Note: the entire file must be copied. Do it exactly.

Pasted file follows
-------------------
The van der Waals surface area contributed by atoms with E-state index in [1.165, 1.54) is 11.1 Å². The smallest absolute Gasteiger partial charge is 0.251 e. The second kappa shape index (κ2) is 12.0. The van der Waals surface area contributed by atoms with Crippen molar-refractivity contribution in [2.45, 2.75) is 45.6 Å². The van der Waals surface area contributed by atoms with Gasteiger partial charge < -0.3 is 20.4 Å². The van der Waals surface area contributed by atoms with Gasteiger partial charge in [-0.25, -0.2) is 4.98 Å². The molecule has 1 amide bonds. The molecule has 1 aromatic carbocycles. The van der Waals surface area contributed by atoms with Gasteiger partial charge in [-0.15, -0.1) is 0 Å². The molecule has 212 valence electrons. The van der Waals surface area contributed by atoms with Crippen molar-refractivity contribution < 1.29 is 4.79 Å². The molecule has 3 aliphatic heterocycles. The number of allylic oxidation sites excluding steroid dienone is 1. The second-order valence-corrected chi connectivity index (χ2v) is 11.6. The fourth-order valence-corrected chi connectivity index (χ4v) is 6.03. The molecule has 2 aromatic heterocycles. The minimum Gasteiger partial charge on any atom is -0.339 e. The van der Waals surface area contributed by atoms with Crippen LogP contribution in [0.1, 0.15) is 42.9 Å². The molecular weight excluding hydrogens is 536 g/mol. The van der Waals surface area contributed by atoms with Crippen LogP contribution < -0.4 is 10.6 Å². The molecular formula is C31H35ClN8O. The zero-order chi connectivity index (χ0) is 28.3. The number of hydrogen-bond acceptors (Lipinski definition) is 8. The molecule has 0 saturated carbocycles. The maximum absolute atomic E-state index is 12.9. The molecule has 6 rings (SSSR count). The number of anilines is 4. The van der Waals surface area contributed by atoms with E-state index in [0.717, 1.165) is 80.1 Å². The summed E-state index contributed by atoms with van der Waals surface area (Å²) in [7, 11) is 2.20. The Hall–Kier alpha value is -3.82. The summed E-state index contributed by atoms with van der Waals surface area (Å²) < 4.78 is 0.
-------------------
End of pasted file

The van der Waals surface area contributed by atoms with E-state index in [1.165, 1.54) is 11.1 Å². The smallest absolute Gasteiger partial charge is 0.251 e. The second kappa shape index (κ2) is 12.0. The van der Waals surface area contributed by atoms with Crippen molar-refractivity contribution in [2.45, 2.75) is 45.6 Å². The van der Waals surface area contributed by atoms with Gasteiger partial charge < -0.3 is 20.4 Å². The van der Waals surface area contributed by atoms with Gasteiger partial charge in [-0.25, -0.2) is 4.98 Å². The molecule has 1 amide bonds. The molecule has 1 aromatic carbocycles. The van der Waals surface area contributed by atoms with Gasteiger partial charge in [-0.15, -0.1) is 0 Å². The molecule has 212 valence electrons. The van der Waals surface area contributed by atoms with Crippen molar-refractivity contribution < 1.29 is 4.79 Å². The molecule has 3 aliphatic heterocycles. The number of allylic oxidation sites excluding steroid dienone is 1. The second-order valence-corrected chi connectivity index (χ2v) is 11.6. The fourth-order valence-corrected chi connectivity index (χ4v) is 6.03. The molecule has 2 aromatic heterocycles. The minimum Gasteiger partial charge on any atom is -0.339 e. The van der Waals surface area contributed by atoms with Crippen LogP contribution in [0.1, 0.15) is 42.9 Å². The molecular weight excluding hydrogens is 536 g/mol. The van der Waals surface area contributed by atoms with Crippen LogP contribution < -0.4 is 10.6 Å². The molecular formula is C31H35ClN8O. The zero-order chi connectivity index (χ0) is 28.3. The number of hydrogen-bond acceptors (Lipinski definition) is 8. The molecule has 0 saturated carbocycles. The maximum absolute atomic E-state index is 12.9. The molecule has 6 rings (SSSR count). The number of anilines is 4. The van der Waals surface area contributed by atoms with E-state index in [0.717, 1.165) is 80.1 Å². The summed E-state index contributed by atoms with van der Waals surface area (Å²) in [7, 11) is 2.20. The Hall–Kier alpha value is -3.82. The summed E-state index contributed by atoms with van der Waals surface area (Å²) < 4.78 is 0.